Hi, friends. Welcome to Fearless Infertility a podcast for women struggling with the mental anguish that comes with infertility. My name is Jenica and after suffering in silence for too long I was able to pull myself out of the dark, take control over my mind, and create joy during my infertility experience. I’m here to help you do the same, sister. Let’s dive into today’s show.
You made an incredible choice to push play on this episode today. I am talking with my friend Courtney Brown. And at the end of this episode you will have a better understanding of how to truly love yourself. And to really give yourself grace through this experience of infertility. Her and I have both had experiences in where we really have fought against our current situations because we were angry that we were in them, right?
And we talk about in this episode how to look at your circumstance with infertility in a way that's actually beneficial to you. And I am so excited for you to listen. Let's get into it.
Hello my friends, I am so glad that you are here today. It is literally the pleasure of my life to get to share with you these incredible tools that have – like, I honestly like kind of stutter a little bit when I try to describe how significant they've been in living a full human experience that is incredible with its ups and its downs, and really accepting myself and accepting my circumstances. And really getting my control back and not being a victim to my circumstances, including infertility.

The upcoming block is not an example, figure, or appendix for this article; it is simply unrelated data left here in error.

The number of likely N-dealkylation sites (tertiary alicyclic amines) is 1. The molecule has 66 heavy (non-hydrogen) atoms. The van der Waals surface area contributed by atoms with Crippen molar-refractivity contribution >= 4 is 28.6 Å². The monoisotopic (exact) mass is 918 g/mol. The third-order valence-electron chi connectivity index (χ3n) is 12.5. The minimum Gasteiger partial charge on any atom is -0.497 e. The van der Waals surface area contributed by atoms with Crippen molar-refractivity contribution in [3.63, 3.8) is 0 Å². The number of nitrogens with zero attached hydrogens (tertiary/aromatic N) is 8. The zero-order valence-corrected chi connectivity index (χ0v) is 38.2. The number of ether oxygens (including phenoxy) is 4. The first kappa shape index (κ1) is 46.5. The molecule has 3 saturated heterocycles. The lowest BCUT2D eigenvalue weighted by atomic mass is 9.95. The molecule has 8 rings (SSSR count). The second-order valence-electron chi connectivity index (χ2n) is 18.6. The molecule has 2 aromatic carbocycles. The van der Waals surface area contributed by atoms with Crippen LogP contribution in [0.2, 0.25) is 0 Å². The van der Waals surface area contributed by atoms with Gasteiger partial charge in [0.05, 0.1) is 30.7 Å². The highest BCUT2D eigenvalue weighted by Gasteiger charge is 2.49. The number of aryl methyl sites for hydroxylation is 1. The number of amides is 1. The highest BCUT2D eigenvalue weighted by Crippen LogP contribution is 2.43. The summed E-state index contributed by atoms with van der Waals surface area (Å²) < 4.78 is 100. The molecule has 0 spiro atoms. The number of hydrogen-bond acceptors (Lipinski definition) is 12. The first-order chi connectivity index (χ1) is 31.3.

And I really love that these tools can be applied to any trial, because as human beings we are here on this earth and we will continue to have experience after experience and trial after trial that will test us. And at the end of those trials and when we've made it, you know, through to the other side we will be better people and we will be able to have characteristics that are really beneficial to us and those around us.
And that's why I love these tools, because you can apply them to infertility. I apply them currently to infertility for my own life. And I also apply them to all of the other circumstances that I'm in. So it's just really such a pleasure for me to get to share them with you and really see you take them and apply them in your own lives to live a full beautiful life with its ups and its downs.
I love reading the reviews you leave on Apple Podcasts. Please go and subscribe, rate, and review. I will give away a Slice of Sun pajama and stock set every single week to somebody who has left a review. And they're the most buttery, soft, amazing things you'll ever put on your body. I love them, I can't even tell you how comfortable they are.
I sell them on my website, thesliceofsun.com, and a portion of every single sale goes to women with infertility. And I love to give them away once a week because I really appreciate reviews with the podcast because it helps those who have no idea who I am, have this podcast pull up when they are searching for infertility support.
And there are people in this world, women in this world, who do not have the support system that they need. And these tools that will enable them to be able to move forward in their infertility experience and they need these tools. So you leaving reviews really helps these tools get into their hands.